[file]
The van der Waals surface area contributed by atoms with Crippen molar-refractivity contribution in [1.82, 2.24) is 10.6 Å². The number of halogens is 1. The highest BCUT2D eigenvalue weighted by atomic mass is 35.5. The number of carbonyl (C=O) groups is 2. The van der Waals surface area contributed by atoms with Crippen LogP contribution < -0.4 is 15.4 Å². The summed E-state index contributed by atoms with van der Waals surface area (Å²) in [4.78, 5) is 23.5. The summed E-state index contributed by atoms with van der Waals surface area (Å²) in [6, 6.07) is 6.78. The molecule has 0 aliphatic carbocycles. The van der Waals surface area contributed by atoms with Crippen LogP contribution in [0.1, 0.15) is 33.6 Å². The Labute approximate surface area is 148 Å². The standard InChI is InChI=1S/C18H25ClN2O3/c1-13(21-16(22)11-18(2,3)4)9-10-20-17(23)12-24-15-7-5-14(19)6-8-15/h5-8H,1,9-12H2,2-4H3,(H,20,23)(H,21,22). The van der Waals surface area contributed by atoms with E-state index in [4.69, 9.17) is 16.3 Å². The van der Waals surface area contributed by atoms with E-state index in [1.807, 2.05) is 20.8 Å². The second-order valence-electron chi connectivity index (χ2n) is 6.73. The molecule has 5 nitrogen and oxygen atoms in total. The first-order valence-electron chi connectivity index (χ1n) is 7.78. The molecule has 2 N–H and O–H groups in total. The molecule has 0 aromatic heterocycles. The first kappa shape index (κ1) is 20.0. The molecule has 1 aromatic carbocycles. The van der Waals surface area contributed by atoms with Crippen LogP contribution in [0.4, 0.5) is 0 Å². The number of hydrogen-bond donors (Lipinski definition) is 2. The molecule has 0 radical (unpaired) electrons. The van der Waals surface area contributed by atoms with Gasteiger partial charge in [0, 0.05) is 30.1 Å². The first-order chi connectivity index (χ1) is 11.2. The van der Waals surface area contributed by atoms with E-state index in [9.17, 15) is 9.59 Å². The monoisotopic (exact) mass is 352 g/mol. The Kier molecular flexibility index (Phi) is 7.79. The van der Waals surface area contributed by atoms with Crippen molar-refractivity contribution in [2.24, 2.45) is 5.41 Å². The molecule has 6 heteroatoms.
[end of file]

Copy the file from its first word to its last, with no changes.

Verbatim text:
The van der Waals surface area contributed by atoms with Crippen molar-refractivity contribution in [1.82, 2.24) is 10.6 Å². The number of halogens is 1. The highest BCUT2D eigenvalue weighted by atomic mass is 35.5. The number of carbonyl (C=O) groups is 2. The van der Waals surface area contributed by atoms with Crippen LogP contribution < -0.4 is 15.4 Å². The summed E-state index contributed by atoms with van der Waals surface area (Å²) in [4.78, 5) is 23.5. The summed E-state index contributed by atoms with van der Waals surface area (Å²) in [6, 6.07) is 6.78. The molecule has 0 aliphatic carbocycles. The van der Waals surface area contributed by atoms with Crippen LogP contribution in [0.1, 0.15) is 33.6 Å². The Labute approximate surface area is 148 Å². The standard InChI is InChI=1S/C18H25ClN2O3/c1-13(21-16(22)11-18(2,3)4)9-10-20-17(23)12-24-15-7-5-14(19)6-8-15/h5-8H,1,9-12H2,2-4H3,(H,20,23)(H,21,22). The van der Waals surface area contributed by atoms with E-state index in [4.69, 9.17) is 16.3 Å². The van der Waals surface area contributed by atoms with E-state index in [1.807, 2.05) is 20.8 Å². The second-order valence-electron chi connectivity index (χ2n) is 6.73. The molecule has 5 nitrogen and oxygen atoms in total. The first-order valence-electron chi connectivity index (χ1n) is 7.78. The molecule has 2 N–H and O–H groups in total. The molecule has 0 aromatic heterocycles. The first kappa shape index (κ1) is 20.0. The molecule has 1 aromatic carbocycles. The van der Waals surface area contributed by atoms with Crippen LogP contribution in [0.4, 0.5) is 0 Å². The number of hydrogen-bond donors (Lipinski definition) is 2. The molecule has 0 radical (unpaired) electrons. The van der Waals surface area contributed by atoms with Gasteiger partial charge in [0, 0.05) is 30.1 Å². The first-order chi connectivity index (χ1) is 11.2. The van der Waals surface area contributed by atoms with E-state index in [9.17, 15) is 9.59 Å². The monoisotopic (exact) mass is 352 g/mol. The Kier molecular flexibility index (Phi) is 7.79. The van der Waals surface area contributed by atoms with Crippen molar-refractivity contribution in [2.24, 2.45) is 5.41 Å². The molecule has 6 heteroatoms.